Time Travel to World War II

Nathan and I visited the Battleship Cove Maritime Museum in Fall River, Massachusetts. It features aircraft, boats, ships and a submarine that have all been used in various wars throughout history. Our tour started with us viewing some aircraft that were all over the space. Each had some short paragraphs about the craft and what war it fought in.

We then saw some boats and replicas inside a building. They also had a video presentation about the vessels and what war they were used in.

The Highlight of our day was when we viewed the USS Massachusetts. According to http://www.battleship.org , “Battleship Massachusetts went into action on November 8, 1942 as part of Operation Torch, the invasion of North Africa. While cruising off the city of Casablanca, Morocco, the Battleship engaged in a gun duel with the unfinished French battleship Jean Bart, moored at a Casablanca pier. In this battle, Massachusetts fired the first American 16″ projectile in anger of World War II. Five hits from Big Mamie silenced the enemy battleship, and other 16″ shells from Battleship Massachusetts helped sink two destroyers, two merchant ships, a floating dry-dock, and heavily damaged buildings and docks in Casablanca.”

The website states that, “The ship returned to Boston for refitting and resupply and in February 1943 went through the Panama Canal to join the action in the Pacific, where she would remain for the remainder of her 3 1/2 years of active service. Assigned to the Southwest Pacific, the Battleship saw action in the New Guinea-Solomons area and participated in the invasion of the Gilbert Islands in November 1943, the invasion of the Marshall Islands in January 1944, the powerful carrier strikes against Truk in February 1944, and a series of raids against Japanese bases in the Western Pacific and Asia.”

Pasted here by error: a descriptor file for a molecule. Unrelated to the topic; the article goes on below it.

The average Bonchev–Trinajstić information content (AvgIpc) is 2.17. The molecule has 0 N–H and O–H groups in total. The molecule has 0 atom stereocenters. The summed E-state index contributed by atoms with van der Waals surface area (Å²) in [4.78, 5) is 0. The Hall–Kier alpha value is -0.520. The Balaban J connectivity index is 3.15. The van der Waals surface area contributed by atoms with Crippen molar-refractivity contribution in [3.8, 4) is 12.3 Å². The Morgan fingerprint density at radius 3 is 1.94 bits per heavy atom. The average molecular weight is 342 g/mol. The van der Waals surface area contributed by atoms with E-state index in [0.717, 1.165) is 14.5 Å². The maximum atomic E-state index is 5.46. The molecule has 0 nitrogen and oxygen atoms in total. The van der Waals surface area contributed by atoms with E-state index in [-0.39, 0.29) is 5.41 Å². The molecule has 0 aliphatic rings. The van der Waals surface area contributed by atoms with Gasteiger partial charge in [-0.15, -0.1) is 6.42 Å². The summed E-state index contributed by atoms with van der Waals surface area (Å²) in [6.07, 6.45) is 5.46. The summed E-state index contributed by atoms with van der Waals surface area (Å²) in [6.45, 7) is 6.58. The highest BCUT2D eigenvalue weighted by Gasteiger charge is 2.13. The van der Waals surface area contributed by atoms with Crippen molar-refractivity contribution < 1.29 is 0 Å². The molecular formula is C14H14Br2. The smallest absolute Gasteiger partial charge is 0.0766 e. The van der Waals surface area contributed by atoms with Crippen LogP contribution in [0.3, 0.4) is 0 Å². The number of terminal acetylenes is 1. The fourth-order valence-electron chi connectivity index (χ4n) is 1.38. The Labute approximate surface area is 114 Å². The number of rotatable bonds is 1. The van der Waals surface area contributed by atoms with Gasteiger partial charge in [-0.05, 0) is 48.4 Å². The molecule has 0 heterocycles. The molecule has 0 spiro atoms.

According to http://www.battleship.org, “Following a bombardment of Ponape Island in May 1944, Battleship Massachusetts returned to Bremerton, Washington for modernization and a well-deserved rest for her crew. In September 1944 the ship returned to action in the invasion of Palau Islands and acted as an escort for the fast carrier task forces using her 5″, 40mm, and 20mm guns to defend the carriers against enemy aircraft.”

Big Mamie’s 16″ guns pounded Iwo Jima and Okinawa before those islands were invaded in 1945, and by July of that year she was off Japan with the Third Fleet. The Battleship bombarded the Imperial Iron and Steel Works at Kamaishi, and then sailed south to bombard a factory at Hamamatsu. Returning to Kamaishi, Battleship Massachusetts fired the last 16″ projectile of the war. The ship was deactivated in 1946 and brought to the museum in 1965

This ship was enormous and at times I was scared while walking through the different parts. It was fascinating to see that it had things like a jail, and a barbershop. Other rooms included hospital, sick bay, commissary, ect.

We then went on the USS Lionfish, a submarine that was also used in various fights. I have to admit that I never expected it to be so huge inside it.

If you are a fan of history, then you should definitely take a trip to the Battleship Cove Maritime Museum. Check out their website for more details http://www.battleshipcove.org. xoxo

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